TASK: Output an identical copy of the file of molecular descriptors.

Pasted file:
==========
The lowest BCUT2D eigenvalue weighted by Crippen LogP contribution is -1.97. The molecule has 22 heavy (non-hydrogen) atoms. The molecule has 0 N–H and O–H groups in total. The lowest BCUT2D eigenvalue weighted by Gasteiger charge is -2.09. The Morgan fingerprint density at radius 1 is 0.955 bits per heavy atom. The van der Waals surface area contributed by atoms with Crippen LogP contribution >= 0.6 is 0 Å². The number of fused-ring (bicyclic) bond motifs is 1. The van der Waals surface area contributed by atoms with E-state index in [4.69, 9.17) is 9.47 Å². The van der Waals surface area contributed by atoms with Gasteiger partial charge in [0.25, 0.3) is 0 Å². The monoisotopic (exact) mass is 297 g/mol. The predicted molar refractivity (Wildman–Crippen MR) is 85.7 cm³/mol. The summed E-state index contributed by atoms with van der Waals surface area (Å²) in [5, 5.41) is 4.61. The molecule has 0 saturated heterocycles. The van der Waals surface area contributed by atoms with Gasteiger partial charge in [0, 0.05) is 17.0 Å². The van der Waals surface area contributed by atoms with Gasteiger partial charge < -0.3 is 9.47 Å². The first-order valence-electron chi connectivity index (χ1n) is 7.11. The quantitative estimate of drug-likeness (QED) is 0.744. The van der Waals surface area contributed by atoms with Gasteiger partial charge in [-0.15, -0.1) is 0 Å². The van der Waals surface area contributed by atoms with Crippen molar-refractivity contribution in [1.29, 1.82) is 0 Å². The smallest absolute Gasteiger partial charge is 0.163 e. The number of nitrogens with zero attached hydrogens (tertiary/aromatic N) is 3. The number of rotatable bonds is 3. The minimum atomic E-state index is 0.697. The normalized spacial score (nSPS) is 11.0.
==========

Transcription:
The lowest BCUT2D eigenvalue weighted by Crippen LogP contribution is -1.97. The molecule has 22 heavy (non-hydrogen) atoms. The molecule has 0 N–H and O–H groups in total. The lowest BCUT2D eigenvalue weighted by Gasteiger charge is -2.09. The Morgan fingerprint density at radius 1 is 0.955 bits per heavy atom. The van der Waals surface area contributed by atoms with Crippen LogP contribution >= 0.6 is 0 Å². The number of fused-ring (bicyclic) bond motifs is 1. The van der Waals surface area contributed by atoms with E-state index in [4.69, 9.17) is 9.47 Å². The van der Waals surface area contributed by atoms with Gasteiger partial charge in [0.25, 0.3) is 0 Å². The monoisotopic (exact) mass is 297 g/mol. The predicted molar refractivity (Wildman–Crippen MR) is 85.7 cm³/mol. The summed E-state index contributed by atoms with van der Waals surface area (Å²) in [5, 5.41) is 4.61. The molecule has 0 saturated heterocycles. The van der Waals surface area contributed by atoms with Gasteiger partial charge in [0, 0.05) is 17.0 Å². The van der Waals surface area contributed by atoms with Gasteiger partial charge < -0.3 is 9.47 Å². The first-order valence-electron chi connectivity index (χ1n) is 7.11. The quantitative estimate of drug-likeness (QED) is 0.744. The van der Waals surface area contributed by atoms with Gasteiger partial charge in [-0.15, -0.1) is 0 Å². The van der Waals surface area contributed by atoms with Crippen molar-refractivity contribution in [1.29, 1.82) is 0 Å². The smallest absolute Gasteiger partial charge is 0.163 e. The number of nitrogens with zero attached hydrogens (tertiary/aromatic N) is 3. The number of rotatable bonds is 3. The minimum atomic E-state index is 0.697. The normalized spacial score (nSPS) is 11.0.